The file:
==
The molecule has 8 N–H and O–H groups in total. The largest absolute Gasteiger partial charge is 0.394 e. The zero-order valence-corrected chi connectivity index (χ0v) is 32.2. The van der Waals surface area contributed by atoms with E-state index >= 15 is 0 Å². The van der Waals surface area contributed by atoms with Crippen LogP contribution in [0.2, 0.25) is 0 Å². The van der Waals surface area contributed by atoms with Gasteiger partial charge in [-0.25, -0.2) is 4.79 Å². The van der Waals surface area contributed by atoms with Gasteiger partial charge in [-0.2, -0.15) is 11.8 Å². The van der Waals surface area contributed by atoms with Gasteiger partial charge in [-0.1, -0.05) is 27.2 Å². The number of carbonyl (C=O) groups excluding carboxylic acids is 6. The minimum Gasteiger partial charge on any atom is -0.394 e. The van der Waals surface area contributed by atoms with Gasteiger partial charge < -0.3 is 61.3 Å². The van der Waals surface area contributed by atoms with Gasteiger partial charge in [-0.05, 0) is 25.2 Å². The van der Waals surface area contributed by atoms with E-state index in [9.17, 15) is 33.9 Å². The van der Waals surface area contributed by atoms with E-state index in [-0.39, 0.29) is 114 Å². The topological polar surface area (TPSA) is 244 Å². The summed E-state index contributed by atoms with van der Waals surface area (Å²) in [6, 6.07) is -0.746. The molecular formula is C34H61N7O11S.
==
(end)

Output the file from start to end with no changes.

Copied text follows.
The molecule has 8 N–H and O–H groups in total. The largest absolute Gasteiger partial charge is 0.394 e. The zero-order valence-corrected chi connectivity index (χ0v) is 32.2. The van der Waals surface area contributed by atoms with E-state index >= 15 is 0 Å². The van der Waals surface area contributed by atoms with Crippen LogP contribution in [0.2, 0.25) is 0 Å². The van der Waals surface area contributed by atoms with Gasteiger partial charge in [-0.25, -0.2) is 4.79 Å². The van der Waals surface area contributed by atoms with Gasteiger partial charge in [-0.2, -0.15) is 11.8 Å². The van der Waals surface area contributed by atoms with Gasteiger partial charge in [-0.1, -0.05) is 27.2 Å². The number of carbonyl (C=O) groups excluding carboxylic acids is 6. The minimum Gasteiger partial charge on any atom is -0.394 e. The van der Waals surface area contributed by atoms with Gasteiger partial charge < -0.3 is 61.3 Å². The van der Waals surface area contributed by atoms with Gasteiger partial charge in [-0.05, 0) is 25.2 Å². The van der Waals surface area contributed by atoms with E-state index in [9.17, 15) is 33.9 Å². The van der Waals surface area contributed by atoms with E-state index in [-0.39, 0.29) is 114 Å². The topological polar surface area (TPSA) is 244 Å². The summed E-state index contributed by atoms with van der Waals surface area (Å²) in [6, 6.07) is -0.746. The molecular formula is C34H61N7O11S.